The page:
PARIS – Novak Djokovic wheeled toward his guest box in a nearly empty Court Philippe Chatrier as midnight neared and let out one yell, two yells, three, four.
Once two points from a straight-set victory and seemingly well on his way to a French Open semifinal showdown against Rafael Nadal, Djokovic had to deal with so much that went awry: consecutive unforced errors that gave away a tiebreaker; a 21 1/2-minute delay while spectators left because of a COVID-19 curfew; a face-down tumble that drew blood from his left palm.
Still, the top-seeded Djokovic held on and moved on, pulling out the quarterfinal victory against No. 9 Berrettini 6-3, 6-2, 6-7 (5), 7-5 Wednesday night.
“This match had it all: falls, crowd, break. It was a lot of intensity. I just felt under tension the entire time,” Djokovic said. “The reaction (at) the end was just me liberating that tension that was building up for the entire match.”
Now comes a semifinal Friday against a familiar foe in a rematch of last year's Roland Garros final, but a round earlier: Nadal, who is 105-2 in the clay-court tournament.
“We know each other well,” the third-seeded Nadal said. “Everybody knows that in these kind of matches, anything can happen.”
Nadal’s French Open set streak ended earlier Wednesday. His pursuit of a record-breaking 21st Grand Slam title — and what would be a 14th in Paris alone — remained very much intact, however.
Nadal shrugged off dropping a set at his favorite event for the first time in two years by whipping violent forehands punctuated with fist pumps and yells of “Vamos!” en route to a 6-3, 4-6, 6-4, 6-0 victory over 10th-seeded Diego Schwartzman.
“For anybody, it’s very difficult to play against him. He’s feeling very comfortable on court,” Schwartzman said after falling to 1-11 against Nadal. “He’s Rafa, and he’s always finding the way.”
Nadal reached his 14th semifinal in Paris; Djokovic his 11th. It’s Djokovic’s 40th trip to the final four at any major, Nadal’s 35th. Nadal and Roger Federer share the men’s mark of 20 Grand Slam titles; Djokovic is at 18.
The semifinal will be the superstar duo’s 58th matchup, more than any other two men in the sport’s professional era; Djokovic leads 29-28. But Nadal is ahead 10-6 in Slam meetings, 7-1 at the French Open.
“I’m confident. I believe I can win,” Djokovic said. "Otherwise, I wouldn’t be here."
The other men’s semifinal Friday is No. 5 Stefanos Tsitsipas vs. No. 6 Alexander Zverev.
There are four first-time Grand Slam semifinalists left in the women’s bracket, something that last happened at a major during the 1978 Australian Open. On Thursday, Maria Sakkari plays Barbora Krejcikova, and Anastasia Pavlyuchenkova plays Tamara Zidansek.
Djokovic was so close to advancing when he led the third-set tiebreaker against 2019 U.S. Open semifinalist Berrettini 5-4. But after accumulating merely 14 unforced errors over about 2 1/2 hours up to then, Djokovic committed two in a row — a nervy forehand into the net, then a backhand into the net — and lost that set, drawing roars from a crowd hoping for more tennis.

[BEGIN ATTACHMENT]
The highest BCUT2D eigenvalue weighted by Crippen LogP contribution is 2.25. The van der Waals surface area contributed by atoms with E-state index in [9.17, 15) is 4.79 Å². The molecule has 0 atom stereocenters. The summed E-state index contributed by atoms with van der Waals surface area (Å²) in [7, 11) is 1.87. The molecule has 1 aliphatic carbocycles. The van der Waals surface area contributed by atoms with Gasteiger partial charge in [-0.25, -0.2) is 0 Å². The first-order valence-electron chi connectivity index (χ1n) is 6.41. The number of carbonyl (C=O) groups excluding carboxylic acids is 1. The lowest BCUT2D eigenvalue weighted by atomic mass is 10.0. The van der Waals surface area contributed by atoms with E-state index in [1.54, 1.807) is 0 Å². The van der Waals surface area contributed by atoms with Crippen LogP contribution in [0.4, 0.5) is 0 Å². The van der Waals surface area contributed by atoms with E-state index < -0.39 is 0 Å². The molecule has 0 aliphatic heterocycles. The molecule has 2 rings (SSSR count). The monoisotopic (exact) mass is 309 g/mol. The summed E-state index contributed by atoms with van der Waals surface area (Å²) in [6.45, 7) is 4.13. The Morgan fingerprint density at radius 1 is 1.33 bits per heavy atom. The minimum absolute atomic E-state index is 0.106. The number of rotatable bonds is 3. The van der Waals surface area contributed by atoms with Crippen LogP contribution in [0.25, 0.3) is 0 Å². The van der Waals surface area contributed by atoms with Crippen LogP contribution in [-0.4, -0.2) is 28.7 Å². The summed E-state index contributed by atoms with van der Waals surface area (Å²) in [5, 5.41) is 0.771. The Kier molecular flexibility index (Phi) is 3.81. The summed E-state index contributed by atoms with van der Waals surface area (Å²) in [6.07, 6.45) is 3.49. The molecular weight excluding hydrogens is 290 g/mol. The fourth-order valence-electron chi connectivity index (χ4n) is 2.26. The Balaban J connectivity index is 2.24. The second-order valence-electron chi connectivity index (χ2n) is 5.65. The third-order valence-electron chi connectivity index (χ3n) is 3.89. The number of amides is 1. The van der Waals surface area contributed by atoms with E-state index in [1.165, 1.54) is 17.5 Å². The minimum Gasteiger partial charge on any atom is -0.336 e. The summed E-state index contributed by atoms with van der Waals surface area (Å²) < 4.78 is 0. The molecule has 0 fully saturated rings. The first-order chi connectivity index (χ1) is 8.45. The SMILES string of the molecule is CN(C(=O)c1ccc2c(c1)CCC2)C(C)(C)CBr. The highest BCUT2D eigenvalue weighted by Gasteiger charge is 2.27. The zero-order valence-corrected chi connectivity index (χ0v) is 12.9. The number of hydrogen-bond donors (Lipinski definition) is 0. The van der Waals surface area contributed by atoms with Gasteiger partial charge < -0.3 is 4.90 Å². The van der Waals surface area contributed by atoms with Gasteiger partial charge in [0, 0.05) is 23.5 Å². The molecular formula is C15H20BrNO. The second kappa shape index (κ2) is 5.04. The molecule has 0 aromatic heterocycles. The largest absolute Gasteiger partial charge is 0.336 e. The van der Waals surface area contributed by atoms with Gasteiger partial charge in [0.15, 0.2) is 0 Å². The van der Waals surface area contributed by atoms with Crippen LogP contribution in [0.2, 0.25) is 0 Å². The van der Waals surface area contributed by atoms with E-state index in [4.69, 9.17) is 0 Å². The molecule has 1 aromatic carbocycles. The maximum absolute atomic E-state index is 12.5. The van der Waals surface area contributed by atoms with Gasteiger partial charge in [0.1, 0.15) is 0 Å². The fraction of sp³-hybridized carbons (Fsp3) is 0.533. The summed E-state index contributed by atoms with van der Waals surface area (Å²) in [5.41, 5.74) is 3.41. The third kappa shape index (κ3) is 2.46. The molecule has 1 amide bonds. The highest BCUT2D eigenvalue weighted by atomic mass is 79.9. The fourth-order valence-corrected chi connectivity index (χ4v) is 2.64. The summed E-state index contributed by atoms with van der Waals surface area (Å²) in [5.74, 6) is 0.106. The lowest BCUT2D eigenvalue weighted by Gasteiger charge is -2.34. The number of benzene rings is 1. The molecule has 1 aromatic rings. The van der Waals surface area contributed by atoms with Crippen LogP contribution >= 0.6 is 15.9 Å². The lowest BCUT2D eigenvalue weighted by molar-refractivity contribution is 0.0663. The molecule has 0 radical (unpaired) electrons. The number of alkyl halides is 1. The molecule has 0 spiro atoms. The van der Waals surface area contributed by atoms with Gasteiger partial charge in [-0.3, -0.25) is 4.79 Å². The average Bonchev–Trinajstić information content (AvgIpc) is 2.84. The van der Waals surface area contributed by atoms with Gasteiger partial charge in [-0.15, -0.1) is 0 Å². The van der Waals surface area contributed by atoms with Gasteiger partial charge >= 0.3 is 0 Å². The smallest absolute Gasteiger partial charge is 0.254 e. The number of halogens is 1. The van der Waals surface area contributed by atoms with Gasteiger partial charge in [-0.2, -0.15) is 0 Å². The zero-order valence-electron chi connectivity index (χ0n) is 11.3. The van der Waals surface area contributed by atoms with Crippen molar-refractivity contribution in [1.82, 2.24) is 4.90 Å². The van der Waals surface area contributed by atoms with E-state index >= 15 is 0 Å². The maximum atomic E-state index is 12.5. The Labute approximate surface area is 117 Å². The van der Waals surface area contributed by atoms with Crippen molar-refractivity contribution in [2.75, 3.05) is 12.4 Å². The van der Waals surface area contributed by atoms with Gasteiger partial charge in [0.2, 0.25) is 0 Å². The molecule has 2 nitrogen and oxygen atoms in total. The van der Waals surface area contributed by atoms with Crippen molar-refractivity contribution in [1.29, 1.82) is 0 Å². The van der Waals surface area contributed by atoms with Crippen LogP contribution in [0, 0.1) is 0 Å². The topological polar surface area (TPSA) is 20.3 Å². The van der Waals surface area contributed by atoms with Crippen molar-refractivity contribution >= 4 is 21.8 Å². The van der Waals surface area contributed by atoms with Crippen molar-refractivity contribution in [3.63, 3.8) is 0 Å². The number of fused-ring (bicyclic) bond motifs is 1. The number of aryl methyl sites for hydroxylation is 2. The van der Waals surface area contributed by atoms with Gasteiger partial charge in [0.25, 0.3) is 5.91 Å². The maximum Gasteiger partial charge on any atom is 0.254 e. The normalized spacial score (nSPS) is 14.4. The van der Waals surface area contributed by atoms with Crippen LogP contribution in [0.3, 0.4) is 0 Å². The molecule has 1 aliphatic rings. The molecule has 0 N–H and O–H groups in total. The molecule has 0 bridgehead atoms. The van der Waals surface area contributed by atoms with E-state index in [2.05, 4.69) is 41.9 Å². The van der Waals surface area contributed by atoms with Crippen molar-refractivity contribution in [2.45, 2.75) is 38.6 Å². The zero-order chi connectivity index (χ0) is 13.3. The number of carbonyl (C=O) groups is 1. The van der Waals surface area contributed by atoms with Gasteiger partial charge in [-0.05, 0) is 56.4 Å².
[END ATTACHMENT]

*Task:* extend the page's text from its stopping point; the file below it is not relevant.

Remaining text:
The number of people allowed in the 15,000-seat main stadium was limited to 1,000 for each of the first 10 days of the tournament because of pandemic-related restrictions, but that limit was raised to 5,000 on Wednesday. The start of play for Djokovic-Berrettini was bumped up an hour to 8 p.m., and the 9 p.m. curfew that had been in place was moved to 11 p.m.
They did the wave, added some atmosphere and kept chair umpire James Keothavong a bit busy — especially when it was time to empty the stadium.
When the curfew arrived, there were jeers and whistles and some slow movers, so Djokovic and Berrettini — who seemed particularly buoyed by the prodding he received from fans — gathered their belongings and left the court until the match could resume.
Berrettini said that when action returned, his legs felt like they were “made of marble.”
“It's a shame. It's something that I don't like,” he said about the delay, adding that he understood the need for special rules during the pandemic.
Berrettini didn’t play a point in the fourth round because the player he was supposed to face, Federer, withdrew with an eye to being ready for Wimbledon. In Djokovic's previous match, he dropped the first two sets against another Italian, 19-year-old Lorenzo Musetti.
Sure, Berrettini produced a trio of break points in the opening set Wednesday, but converted none and never earned another such chance. But Djokovic needed to do a little extra work to finish the job.
Nadal, meanwhile, entered his quarterfinal with a 35-set run at Roland Garros that began during the 2019 final. That grew to 36, before Schwartzman outplayed him for a stretch.
“I don’t pretend to come here and not (lose) sets. Is not my mindset to come here and just thinking (losing) a set is going to be a disaster for me. I mean, that’s part of the game,” Nadal said. “The thing that matters is how you recover from a set lost.”
At a set apiece and Schwartzman up 4-3 in the third, this is how Nadal sized things up: “That was the moment to make it happen.”
As if wanting something were enough to will it into existence, he won the next nine games, leaving Schwartzman muttering to himself and bouncing his racket off the clay.
AP Tennis Writer Howard Fendrich in Washington contributed to this report.
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